6 Student Loan Rights You May Not Know

Repaying student loans may cause a few headaches and, with an unpredictable job market, the stress may be even greater. The weak job market is causing many college graduates to defer their payments for a later date.

A recent study conducted by TransUnion found that more than half of student loans are currently in deferment. Between 2007 and 2012, student loans have increased 75 percent, with the average debt per owner $23,829. This is a tough position for many post-grads, but it is important to keep a level head about the situation. Every borrower of a student loan has certain rights, and knowing these is the best way to lessen the pressure and look out for your financial future.

  1. Counseling
    Knowing what you are getting yourself into will help you navigate the unfamiliar waters of student loans. A great way to steer yourself into the right direction is to set up a counseling session. Federal law requires a loan provider to address all the terms and definitions of a loan to a borrower. However, Student loans take this rule one step further and require each borrower to perform an entrance and exit counseling session. Working with your loan counselor will help guide you through the rules and regulations that come with your loan. When you have finished school, an exit counseling session can better prepare you for the regulations that go along with repaying your student loan.

  2. Contact a loan servicer
    When you sign up for a federal student loan you will fill out a Master Promissory Note. This document outlines all the rules and regulations regarding your loan. This legal document may read like stereo instructions, but you have the luxury of calling up your provider at any time and ask them about any rules that you find confusing. This may sound similar to a counselor, but you can call your provider any time after your counseling session about any inquiries. 

  3. Amount of income

    Finding a job right out of college may be tough for a few individuals, but federal loans come with a few rules to make them easier to repay. Depending on the circumstance, college graduates have the right to defer payment. If you are in the military or have decided to enroll in grad school, you can wait to pay back these loans until you are finished with your commitment. There is also a hardship deferment which is granted to those who are unemployed. If you are unemployed, you may only defer payments for up to three years.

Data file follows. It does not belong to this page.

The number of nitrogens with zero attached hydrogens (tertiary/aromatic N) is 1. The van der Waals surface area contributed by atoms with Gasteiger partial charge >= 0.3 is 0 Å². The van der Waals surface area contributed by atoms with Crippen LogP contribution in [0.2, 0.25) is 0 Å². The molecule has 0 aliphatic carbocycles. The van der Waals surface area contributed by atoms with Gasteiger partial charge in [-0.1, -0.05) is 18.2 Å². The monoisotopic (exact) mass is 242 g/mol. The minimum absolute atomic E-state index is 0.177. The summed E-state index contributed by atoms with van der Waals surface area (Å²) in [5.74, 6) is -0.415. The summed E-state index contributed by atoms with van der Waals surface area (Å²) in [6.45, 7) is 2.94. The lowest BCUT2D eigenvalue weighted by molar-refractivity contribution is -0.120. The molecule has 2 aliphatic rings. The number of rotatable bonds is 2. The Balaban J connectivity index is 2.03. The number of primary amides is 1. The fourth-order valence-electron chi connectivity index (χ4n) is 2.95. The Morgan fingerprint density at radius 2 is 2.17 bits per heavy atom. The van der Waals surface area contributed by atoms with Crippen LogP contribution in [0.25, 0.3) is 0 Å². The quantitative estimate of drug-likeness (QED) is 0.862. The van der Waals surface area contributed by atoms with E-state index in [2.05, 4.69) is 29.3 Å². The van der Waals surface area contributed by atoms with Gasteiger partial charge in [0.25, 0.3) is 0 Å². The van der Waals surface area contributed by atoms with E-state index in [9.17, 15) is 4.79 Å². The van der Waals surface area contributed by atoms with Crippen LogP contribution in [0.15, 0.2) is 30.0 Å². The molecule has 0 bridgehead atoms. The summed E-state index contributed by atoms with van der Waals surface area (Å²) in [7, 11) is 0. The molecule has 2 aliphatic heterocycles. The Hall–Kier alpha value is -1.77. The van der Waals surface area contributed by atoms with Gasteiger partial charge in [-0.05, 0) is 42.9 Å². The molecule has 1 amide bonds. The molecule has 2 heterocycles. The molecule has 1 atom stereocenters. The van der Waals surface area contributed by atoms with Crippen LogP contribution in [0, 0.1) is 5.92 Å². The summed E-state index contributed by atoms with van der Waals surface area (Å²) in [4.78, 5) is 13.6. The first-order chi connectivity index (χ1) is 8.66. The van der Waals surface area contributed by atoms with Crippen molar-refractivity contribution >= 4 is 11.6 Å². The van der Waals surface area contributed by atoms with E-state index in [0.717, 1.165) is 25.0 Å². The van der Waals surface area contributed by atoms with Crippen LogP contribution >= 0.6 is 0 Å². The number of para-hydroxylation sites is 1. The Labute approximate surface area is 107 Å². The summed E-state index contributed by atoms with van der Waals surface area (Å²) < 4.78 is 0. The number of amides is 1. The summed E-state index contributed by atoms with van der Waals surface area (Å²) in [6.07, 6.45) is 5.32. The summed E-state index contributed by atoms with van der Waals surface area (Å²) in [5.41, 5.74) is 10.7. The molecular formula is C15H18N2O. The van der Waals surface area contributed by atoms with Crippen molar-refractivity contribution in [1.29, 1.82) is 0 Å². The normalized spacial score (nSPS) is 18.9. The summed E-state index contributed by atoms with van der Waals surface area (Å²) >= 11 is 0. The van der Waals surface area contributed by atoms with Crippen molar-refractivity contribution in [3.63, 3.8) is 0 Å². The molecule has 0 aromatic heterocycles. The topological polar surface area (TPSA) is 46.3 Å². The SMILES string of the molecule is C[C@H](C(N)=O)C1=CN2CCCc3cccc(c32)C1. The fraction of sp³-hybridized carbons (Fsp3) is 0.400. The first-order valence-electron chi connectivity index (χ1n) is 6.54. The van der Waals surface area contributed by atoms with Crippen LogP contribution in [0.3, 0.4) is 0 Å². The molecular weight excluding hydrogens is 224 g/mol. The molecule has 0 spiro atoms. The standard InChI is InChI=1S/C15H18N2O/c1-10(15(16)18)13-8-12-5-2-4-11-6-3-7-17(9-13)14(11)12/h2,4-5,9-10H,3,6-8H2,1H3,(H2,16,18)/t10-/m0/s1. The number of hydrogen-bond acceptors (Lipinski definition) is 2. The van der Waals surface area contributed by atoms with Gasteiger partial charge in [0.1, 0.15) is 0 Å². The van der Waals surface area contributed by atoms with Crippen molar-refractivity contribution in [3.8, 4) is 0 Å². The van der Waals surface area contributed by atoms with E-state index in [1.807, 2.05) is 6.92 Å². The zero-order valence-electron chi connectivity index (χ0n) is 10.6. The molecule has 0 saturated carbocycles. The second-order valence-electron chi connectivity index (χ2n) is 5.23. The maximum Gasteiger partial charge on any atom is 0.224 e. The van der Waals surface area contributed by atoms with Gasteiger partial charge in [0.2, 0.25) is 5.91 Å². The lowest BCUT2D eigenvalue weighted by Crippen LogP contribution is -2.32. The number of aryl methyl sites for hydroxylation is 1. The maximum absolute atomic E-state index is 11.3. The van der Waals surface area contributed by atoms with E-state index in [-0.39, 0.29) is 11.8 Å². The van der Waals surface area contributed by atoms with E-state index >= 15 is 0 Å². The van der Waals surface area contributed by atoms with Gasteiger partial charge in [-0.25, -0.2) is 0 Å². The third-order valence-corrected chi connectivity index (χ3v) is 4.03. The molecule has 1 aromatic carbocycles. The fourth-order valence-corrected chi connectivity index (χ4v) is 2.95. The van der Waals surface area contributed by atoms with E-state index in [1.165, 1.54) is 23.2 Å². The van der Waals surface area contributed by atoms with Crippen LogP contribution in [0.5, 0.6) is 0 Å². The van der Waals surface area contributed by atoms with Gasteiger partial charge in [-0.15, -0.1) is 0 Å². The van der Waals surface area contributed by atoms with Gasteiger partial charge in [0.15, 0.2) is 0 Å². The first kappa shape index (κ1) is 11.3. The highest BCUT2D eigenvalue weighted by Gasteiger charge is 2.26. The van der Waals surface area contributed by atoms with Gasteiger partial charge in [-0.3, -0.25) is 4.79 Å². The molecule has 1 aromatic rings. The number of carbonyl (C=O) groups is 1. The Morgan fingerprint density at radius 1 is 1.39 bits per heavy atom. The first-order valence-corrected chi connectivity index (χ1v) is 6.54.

There are a few repayment programs that can work around your income situation. A pay as you earn plan limits your monthly payments to 10 percent of your discretionary income, while an income-based repayment plan bases your payments on 15 percent of your discretionary income. There are a variety of repayments plans, so it will benefit you to research as much as you can before you sign up for one.
  4. Consolidate your payment

    If you have taken out several loans, you will then need to make minimum payments for each of those accounts every month. In the interest of simplicity and convenience, you may have the option of consolidating your federal loans into a single payment each month. This method is very common and will alleviate the stress of making multiple monthly payments.
  5. Loan forgiveness

    In certain situations, you are allowed to have your balance forgiven if you have made a certain amount of payments. If you have a career in early childhood education, public health, law enforcement, emergency management, the military or a government job you are eligible to have your loan forgiven if you have made at least 120 payments under the Public Service Loan Forgiveness Program. If you fall under any of these categories you may want to investigate and see if it is right for you.
  6. Extend payment

    There are ways to lessen your monthly minimum payments, but this method will extend your payment schedule. The standard window for a loan payment is generally about 10 years. However, those who may have trouble making their monthly payments can investigate changing the payment schedule length. An extended repayment plan of 25 years is available to decrease the amount of each monthly payment. Keep in mind, however, that the additional time it takes to repay your loan will also increase the amount of interest you will have to pay on it. This may be a good route for some to take, but look into it further and decide whether it is good for you.

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